In this case, how is the eradication of poverty understood when the prototype houses poor people? Elemental promotes architecture as an intelligible device for both self-construction and social self-promotion, while gradually making up communal bonds. Its housing agenda can be reproduced anywhere, by anybody. In this sense, the practice of housing a community might mean a radical way of expressing architectural space as a means to create and generate a public.

If architecture can be a vehicle to eradicate poverty, why does housing for low-income people still look “poor”? An answer might be found when examining the role and the degree of representation of each part involved in the design process of the residential prototype. Future residents were invited to discuss the basic issues on funding restrictions, available options and ways of prioritizing needs and desires. Negotiations between the parts were entangled in very basic terms of budget and construction technology. How does Elemental’s equation for public housing make sense for all the parties? Elemental worked out the residential program through a repertoire of demands, as mediators between the people and the local administration, and recognized the constraints as constituting parts, in order to yield an effective and appealing model in terms of sustainability (economy of resources) and sociability (sense of identity and social life).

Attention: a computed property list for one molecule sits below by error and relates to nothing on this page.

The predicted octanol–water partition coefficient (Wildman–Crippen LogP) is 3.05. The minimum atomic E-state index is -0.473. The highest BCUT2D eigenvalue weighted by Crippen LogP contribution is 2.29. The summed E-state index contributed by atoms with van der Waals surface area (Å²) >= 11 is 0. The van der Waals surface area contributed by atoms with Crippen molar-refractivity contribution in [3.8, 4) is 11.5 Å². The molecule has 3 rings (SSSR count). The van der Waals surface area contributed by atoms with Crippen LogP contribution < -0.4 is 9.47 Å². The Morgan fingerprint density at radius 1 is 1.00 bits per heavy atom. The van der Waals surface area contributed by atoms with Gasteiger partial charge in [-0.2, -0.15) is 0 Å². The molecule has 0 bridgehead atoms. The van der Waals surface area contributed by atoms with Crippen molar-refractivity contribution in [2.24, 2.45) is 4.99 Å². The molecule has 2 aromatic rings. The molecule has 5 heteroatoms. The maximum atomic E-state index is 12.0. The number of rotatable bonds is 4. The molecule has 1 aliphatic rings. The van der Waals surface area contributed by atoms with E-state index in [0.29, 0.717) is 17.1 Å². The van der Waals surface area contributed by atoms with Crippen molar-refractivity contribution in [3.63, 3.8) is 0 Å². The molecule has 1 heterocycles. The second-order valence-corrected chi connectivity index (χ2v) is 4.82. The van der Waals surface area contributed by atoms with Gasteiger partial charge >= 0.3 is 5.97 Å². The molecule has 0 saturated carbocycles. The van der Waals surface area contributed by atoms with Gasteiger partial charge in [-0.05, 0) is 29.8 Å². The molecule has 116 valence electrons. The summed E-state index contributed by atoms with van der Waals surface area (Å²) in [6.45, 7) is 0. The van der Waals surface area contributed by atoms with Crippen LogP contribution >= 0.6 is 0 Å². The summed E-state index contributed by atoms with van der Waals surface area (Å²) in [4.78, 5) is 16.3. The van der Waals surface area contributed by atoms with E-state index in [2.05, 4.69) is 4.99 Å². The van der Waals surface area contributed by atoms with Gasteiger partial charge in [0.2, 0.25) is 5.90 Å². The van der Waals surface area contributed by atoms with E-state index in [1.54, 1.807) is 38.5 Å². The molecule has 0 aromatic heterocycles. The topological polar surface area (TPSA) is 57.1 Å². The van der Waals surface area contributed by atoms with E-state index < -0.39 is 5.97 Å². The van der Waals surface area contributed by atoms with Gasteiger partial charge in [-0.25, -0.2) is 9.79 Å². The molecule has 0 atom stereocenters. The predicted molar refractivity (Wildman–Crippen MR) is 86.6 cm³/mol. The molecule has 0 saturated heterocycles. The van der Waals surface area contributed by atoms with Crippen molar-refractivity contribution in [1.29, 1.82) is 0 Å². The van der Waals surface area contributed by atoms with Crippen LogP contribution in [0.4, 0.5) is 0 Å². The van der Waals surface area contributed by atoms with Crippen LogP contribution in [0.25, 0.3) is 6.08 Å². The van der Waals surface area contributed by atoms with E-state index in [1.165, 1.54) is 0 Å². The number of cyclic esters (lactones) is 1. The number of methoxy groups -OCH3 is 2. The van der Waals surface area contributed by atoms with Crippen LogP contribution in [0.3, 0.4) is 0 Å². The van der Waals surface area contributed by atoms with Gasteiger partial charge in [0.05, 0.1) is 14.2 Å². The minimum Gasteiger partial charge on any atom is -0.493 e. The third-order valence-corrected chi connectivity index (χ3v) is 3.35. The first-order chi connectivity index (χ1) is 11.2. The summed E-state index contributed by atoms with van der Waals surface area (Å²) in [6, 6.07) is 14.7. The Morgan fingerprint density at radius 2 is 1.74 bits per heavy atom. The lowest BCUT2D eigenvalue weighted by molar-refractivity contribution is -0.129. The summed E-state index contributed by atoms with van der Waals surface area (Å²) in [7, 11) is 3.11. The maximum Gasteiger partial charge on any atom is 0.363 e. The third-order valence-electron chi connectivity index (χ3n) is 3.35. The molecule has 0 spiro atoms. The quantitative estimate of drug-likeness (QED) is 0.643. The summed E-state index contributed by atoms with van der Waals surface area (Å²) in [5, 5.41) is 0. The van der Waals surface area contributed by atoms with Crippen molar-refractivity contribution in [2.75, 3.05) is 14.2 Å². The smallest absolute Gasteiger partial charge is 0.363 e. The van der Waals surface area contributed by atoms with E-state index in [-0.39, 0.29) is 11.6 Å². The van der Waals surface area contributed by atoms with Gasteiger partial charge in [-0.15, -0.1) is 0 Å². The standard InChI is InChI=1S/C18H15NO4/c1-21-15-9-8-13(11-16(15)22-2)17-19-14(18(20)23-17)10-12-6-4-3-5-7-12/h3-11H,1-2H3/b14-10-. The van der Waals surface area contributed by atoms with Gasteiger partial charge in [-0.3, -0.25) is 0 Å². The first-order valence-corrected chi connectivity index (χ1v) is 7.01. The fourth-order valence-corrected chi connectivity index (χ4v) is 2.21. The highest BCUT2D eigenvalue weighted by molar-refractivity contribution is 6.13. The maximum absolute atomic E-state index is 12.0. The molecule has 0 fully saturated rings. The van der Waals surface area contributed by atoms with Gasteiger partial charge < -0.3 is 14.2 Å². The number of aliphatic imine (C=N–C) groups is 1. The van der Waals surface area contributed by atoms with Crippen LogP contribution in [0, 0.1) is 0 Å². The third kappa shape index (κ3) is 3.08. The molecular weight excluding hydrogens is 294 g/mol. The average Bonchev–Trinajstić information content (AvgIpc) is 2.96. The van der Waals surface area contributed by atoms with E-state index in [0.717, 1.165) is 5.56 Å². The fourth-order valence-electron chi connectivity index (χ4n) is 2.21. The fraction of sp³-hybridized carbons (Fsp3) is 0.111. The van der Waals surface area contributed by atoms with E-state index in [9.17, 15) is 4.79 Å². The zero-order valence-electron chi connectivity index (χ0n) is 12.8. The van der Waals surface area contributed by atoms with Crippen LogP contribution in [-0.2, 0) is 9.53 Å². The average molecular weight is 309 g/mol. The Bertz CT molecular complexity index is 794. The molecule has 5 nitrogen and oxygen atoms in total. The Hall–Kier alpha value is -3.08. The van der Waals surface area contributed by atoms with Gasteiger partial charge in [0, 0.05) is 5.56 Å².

In conclusion, how does Elemental’s work overcome “the psychopolitical substrate underlying the compulsions of our commodified society”8, as Kenneth Frampton has observed? Elemental establishes a new urban order that renovates a whole community which can live in equilibrium between the communal and the private and become a civic organization that participates in the city’s life. Furthermore, Elemental contributes to the re-examination of the ruling global values, not only by dignifying urban public space and housing, but also by dignifying the “public” access to the constitution of social welfare and social change.